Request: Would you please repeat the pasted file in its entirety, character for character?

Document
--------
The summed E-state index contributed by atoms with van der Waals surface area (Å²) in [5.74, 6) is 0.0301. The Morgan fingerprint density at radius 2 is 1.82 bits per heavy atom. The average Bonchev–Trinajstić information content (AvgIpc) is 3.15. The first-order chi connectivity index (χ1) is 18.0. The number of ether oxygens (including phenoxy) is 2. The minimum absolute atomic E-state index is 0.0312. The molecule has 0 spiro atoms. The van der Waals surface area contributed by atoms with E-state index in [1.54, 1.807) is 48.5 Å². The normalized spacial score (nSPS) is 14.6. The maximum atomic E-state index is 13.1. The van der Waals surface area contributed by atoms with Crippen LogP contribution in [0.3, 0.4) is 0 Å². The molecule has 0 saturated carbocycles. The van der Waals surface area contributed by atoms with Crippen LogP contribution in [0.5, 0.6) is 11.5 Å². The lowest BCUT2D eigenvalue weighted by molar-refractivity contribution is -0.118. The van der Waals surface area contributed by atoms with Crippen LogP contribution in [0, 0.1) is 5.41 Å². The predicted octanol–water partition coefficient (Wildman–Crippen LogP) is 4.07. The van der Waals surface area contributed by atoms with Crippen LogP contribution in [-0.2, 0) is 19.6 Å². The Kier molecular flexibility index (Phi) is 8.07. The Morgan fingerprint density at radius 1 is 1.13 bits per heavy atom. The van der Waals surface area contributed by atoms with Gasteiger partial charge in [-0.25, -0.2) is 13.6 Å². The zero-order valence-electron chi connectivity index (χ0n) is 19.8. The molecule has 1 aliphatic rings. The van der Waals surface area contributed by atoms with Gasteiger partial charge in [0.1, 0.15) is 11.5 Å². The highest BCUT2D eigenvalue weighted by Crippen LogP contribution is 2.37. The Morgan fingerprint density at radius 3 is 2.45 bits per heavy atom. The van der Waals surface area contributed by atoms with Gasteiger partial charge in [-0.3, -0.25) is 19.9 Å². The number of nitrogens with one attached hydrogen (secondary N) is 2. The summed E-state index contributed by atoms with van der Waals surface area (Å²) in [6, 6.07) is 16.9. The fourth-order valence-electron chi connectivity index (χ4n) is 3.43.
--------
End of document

The summed E-state index contributed by atoms with van der Waals surface area (Å²) in [5.74, 6) is 0.0301. The Morgan fingerprint density at radius 2 is 1.82 bits per heavy atom. The average Bonchev–Trinajstić information content (AvgIpc) is 3.15. The first-order chi connectivity index (χ1) is 18.0. The number of ether oxygens (including phenoxy) is 2. The minimum absolute atomic E-state index is 0.0312. The molecule has 0 spiro atoms. The van der Waals surface area contributed by atoms with E-state index in [1.54, 1.807) is 48.5 Å². The normalized spacial score (nSPS) is 14.6. The maximum atomic E-state index is 13.1. The van der Waals surface area contributed by atoms with Crippen LogP contribution in [0.3, 0.4) is 0 Å². The molecule has 0 saturated carbocycles. The van der Waals surface area contributed by atoms with Crippen LogP contribution in [0.5, 0.6) is 11.5 Å². The lowest BCUT2D eigenvalue weighted by molar-refractivity contribution is -0.118. The van der Waals surface area contributed by atoms with Crippen LogP contribution in [0, 0.1) is 5.41 Å². The predicted octanol–water partition coefficient (Wildman–Crippen LogP) is 4.07. The van der Waals surface area contributed by atoms with Crippen LogP contribution in [-0.2, 0) is 19.6 Å². The Kier molecular flexibility index (Phi) is 8.07. The Morgan fingerprint density at radius 1 is 1.13 bits per heavy atom. The van der Waals surface area contributed by atoms with Gasteiger partial charge in [-0.25, -0.2) is 13.6 Å². The zero-order valence-electron chi connectivity index (χ0n) is 19.8. The molecule has 1 aliphatic rings. The van der Waals surface area contributed by atoms with Gasteiger partial charge in [0.1, 0.15) is 11.5 Å². The highest BCUT2D eigenvalue weighted by Crippen LogP contribution is 2.37. The Morgan fingerprint density at radius 3 is 2.45 bits per heavy atom. The van der Waals surface area contributed by atoms with Gasteiger partial charge in [-0.3, -0.25) is 19.9 Å². The number of nitrogens with one attached hydrogen (secondary N) is 2. The summed E-state index contributed by atoms with van der Waals surface area (Å²) in [6, 6.07) is 16.9. The fourth-order valence-electron chi connectivity index (χ4n) is 3.43.